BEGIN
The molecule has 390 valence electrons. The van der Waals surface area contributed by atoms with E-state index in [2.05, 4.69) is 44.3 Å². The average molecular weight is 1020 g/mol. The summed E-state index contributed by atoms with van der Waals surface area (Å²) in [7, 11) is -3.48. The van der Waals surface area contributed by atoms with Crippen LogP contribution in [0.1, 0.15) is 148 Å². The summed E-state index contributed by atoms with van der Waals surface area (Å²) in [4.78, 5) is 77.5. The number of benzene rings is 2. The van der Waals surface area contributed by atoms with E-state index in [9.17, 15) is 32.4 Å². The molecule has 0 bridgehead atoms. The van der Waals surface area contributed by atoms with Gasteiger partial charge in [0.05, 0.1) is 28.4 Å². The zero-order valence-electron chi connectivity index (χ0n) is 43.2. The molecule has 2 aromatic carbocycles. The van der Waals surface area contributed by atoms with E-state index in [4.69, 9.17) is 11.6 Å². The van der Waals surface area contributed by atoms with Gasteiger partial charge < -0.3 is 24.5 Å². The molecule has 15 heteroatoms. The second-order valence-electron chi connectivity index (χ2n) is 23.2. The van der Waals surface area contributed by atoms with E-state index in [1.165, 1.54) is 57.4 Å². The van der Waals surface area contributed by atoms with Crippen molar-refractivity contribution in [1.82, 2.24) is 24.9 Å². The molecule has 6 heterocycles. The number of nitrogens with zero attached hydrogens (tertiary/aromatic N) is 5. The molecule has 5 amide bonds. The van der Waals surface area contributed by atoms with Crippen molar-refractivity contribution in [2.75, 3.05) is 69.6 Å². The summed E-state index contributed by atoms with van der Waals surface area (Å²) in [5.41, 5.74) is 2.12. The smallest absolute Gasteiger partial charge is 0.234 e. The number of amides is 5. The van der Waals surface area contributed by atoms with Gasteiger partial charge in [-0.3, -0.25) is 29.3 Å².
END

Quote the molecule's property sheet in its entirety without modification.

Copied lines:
The molecule has 390 valence electrons. The van der Waals surface area contributed by atoms with E-state index in [2.05, 4.69) is 44.3 Å². The average molecular weight is 1020 g/mol. The summed E-state index contributed by atoms with van der Waals surface area (Å²) in [7, 11) is -3.48. The van der Waals surface area contributed by atoms with Crippen LogP contribution in [0.1, 0.15) is 148 Å². The summed E-state index contributed by atoms with van der Waals surface area (Å²) in [4.78, 5) is 77.5. The number of benzene rings is 2. The van der Waals surface area contributed by atoms with E-state index in [9.17, 15) is 32.4 Å². The molecule has 0 bridgehead atoms. The van der Waals surface area contributed by atoms with Gasteiger partial charge in [0.05, 0.1) is 28.4 Å². The zero-order valence-electron chi connectivity index (χ0n) is 43.2. The molecule has 2 aromatic carbocycles. The van der Waals surface area contributed by atoms with E-state index in [4.69, 9.17) is 11.6 Å². The van der Waals surface area contributed by atoms with Gasteiger partial charge < -0.3 is 24.5 Å². The molecule has 15 heteroatoms. The second-order valence-electron chi connectivity index (χ2n) is 23.2. The van der Waals surface area contributed by atoms with E-state index in [1.165, 1.54) is 57.4 Å². The van der Waals surface area contributed by atoms with Crippen molar-refractivity contribution in [1.82, 2.24) is 24.9 Å². The molecule has 6 heterocycles. The number of nitrogens with zero attached hydrogens (tertiary/aromatic N) is 5. The molecule has 5 amide bonds. The van der Waals surface area contributed by atoms with Crippen molar-refractivity contribution in [2.75, 3.05) is 69.6 Å². The summed E-state index contributed by atoms with van der Waals surface area (Å²) in [5.41, 5.74) is 2.12. The smallest absolute Gasteiger partial charge is 0.234 e. The number of amides is 5. The van der Waals surface area contributed by atoms with Gasteiger partial charge in [-0.3, -0.25) is 29.3 Å².